Much of the library to buy or rent overlaps from these sources the comparable option from Amazon. If you find yourself dedicated to the Google, Apple, or Amazon ecosystem, these are excellent supplements to fill in what you can’t get at Netflix or Hulu.
Old movies and shows can be a bargain here, or can cost similar to buying the DVD from a retail store like Target or Walmart.
Verdict: There is no subscription, so if you really want to watch the new Star Wars, you can pay a one-time fee to watch it here.
While you can get much of HBO’s older content library included with Amazon Prime streaming, but the newest stuff is only available with an HBO subscription, like Game of Thrones.
The cost is more than competing streaming services and comes with a smaller library, but some HBO shows are so good that you can’t live without them. If you feel that way, it is completely worthwhile, and still a lot cheaper than cable.
Top shows include: Game of Thrones, True Detective, Last Week Tonight with John Oliver, Silicon Valley, Veep, Curb Your Enthusiasm, Girls, The Leftovers, Vice, HBO World Championship Boxing, Oz, Boardwalk Empire, Sex and the City, Eastbound & Down, Flight of the Conchords, Deadwood, Bored to Death, Six Feet Under, and The Sopranos.
Verdict: A go-to for serious fans of HBO shows or boxing. If you can wait until they are available on Netflix or Amazon Prime, you can pass on this and save the money.
HBO rival Showtime offers a similar package for dedicated fans of shows like Dexter, House of Lies, and others for $10.99 per month. Showtime is owned by CBS, which offers its own streaming service, CBS All Access, for $6 per month.
Top shows include: Homeland, Dexter, Weeds, Nurse Jackie, Shameless, The Tudors, The Borgias, Californication, The United States of Tara, and Masters of Sex.
Verdict: Like HBO, it makes sense if you are an addict to a few Showtime shows. However, many eventually become available on other streaming services. If you are patient, it is a pass.
Services to Watch Traditional TV
Streaming TV service Sling offers an impressive list of channels without cable on your TV, SlingBox, Apple TV, Roku, Chromecast, Xbox One, Amazon Fire TV, Android TV, laptop, phone, or other internet connected device through Sling Television. The $40 per month Orange + Blue plan includes ESNP and NFL Network, along with many other channels such as Fox, Fox Sports, NBC, NBC SN, and ESPN2.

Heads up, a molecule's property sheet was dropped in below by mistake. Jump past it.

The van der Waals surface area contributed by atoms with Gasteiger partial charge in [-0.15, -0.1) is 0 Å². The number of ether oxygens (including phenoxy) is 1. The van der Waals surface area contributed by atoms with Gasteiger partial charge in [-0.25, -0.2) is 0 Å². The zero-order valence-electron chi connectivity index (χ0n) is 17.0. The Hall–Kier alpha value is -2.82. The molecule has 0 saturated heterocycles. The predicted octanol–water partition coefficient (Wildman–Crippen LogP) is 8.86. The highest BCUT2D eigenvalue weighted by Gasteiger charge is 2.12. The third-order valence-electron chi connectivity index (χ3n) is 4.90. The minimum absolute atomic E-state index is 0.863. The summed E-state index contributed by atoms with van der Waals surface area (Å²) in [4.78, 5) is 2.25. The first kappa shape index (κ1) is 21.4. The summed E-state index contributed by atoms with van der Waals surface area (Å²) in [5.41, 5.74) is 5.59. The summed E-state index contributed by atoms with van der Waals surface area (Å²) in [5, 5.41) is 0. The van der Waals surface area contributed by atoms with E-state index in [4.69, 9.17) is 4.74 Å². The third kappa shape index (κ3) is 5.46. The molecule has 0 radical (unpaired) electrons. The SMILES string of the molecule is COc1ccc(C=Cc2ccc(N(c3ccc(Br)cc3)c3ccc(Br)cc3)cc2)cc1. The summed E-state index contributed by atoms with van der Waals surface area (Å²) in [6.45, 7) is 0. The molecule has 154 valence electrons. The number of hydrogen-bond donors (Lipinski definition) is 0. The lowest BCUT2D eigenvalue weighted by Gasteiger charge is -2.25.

If the shows available streaming services like Netflix and Hulu aren’t enough for you, consider PlayOn. It’s another streaming video service with more than 60 channels, including Disney, ESPN, Comedy Central, HGTV and many other popular channels. It works with Roku and most of the other streaming video players. PlayOn has frequent “lifetime license” sales where you can get a lifetime license for $39.99, and you can record anything for playback later — even streaming content. (Reviewed by Jody Mace)
Watching Sports without Cable
Sports fans are the last holdouts to cut the cord, because they fear missing out on being able to watch every single game of the season from the comfort of their own living room.
Like their holdout fans, major sports leagues are happy bringing in a zillion dollars from lucrative TV contracts, and have not rushed to bring live games to the web. However, there are some newer options for sports fanatics to keep up with their team without cable.
For more detailed information, check out our dedicated article on watching pro sports without cable.
Many games are available at no charge at NFL.com. I watched the last few Super Bowls on my laptop at the NFL streaming homepage. The NFL Game Pass gives you access to pre-season games live, and replays of all other games.
For the live streams of every game, you can order the NFL Sunday Ticket from DirecTV without a satellite subscription. Depending on where you live, you may have another option with NFLSundayTicket.TV.
The NBA League Pass goes for $120 per season, and gives you full access to stream all NBA games.
Major League Baseball offers streaming at MLB.TV. For $109.99 per year or $24.99 per month, you can watch every out-of-market game for the seasons. MLB.TV single team seasons cost $84.99, but there are some blackout markets, so every game for every team may not be available.
NHL All-Access lets you stream up to four games at once with DVR abilities, and access to both home and away broadcasts to get either perspective of what’s happening on the ice. Like with MLB.TV, there are some blackouts so your mileage may vary.
NCAA College Sports
Check out this detailed article on options to watch college sports without cable TV.
If you prefer your sports entertainment to include tables, ladders, and chairs, WWE Network brings your favorite sports entertainment broadcasts to your living room for $9.99 per month.
WWE Network includes live access to Monday Night Raw, SmackDown!, all pay-per-views, and a library of reruns and WWE specials.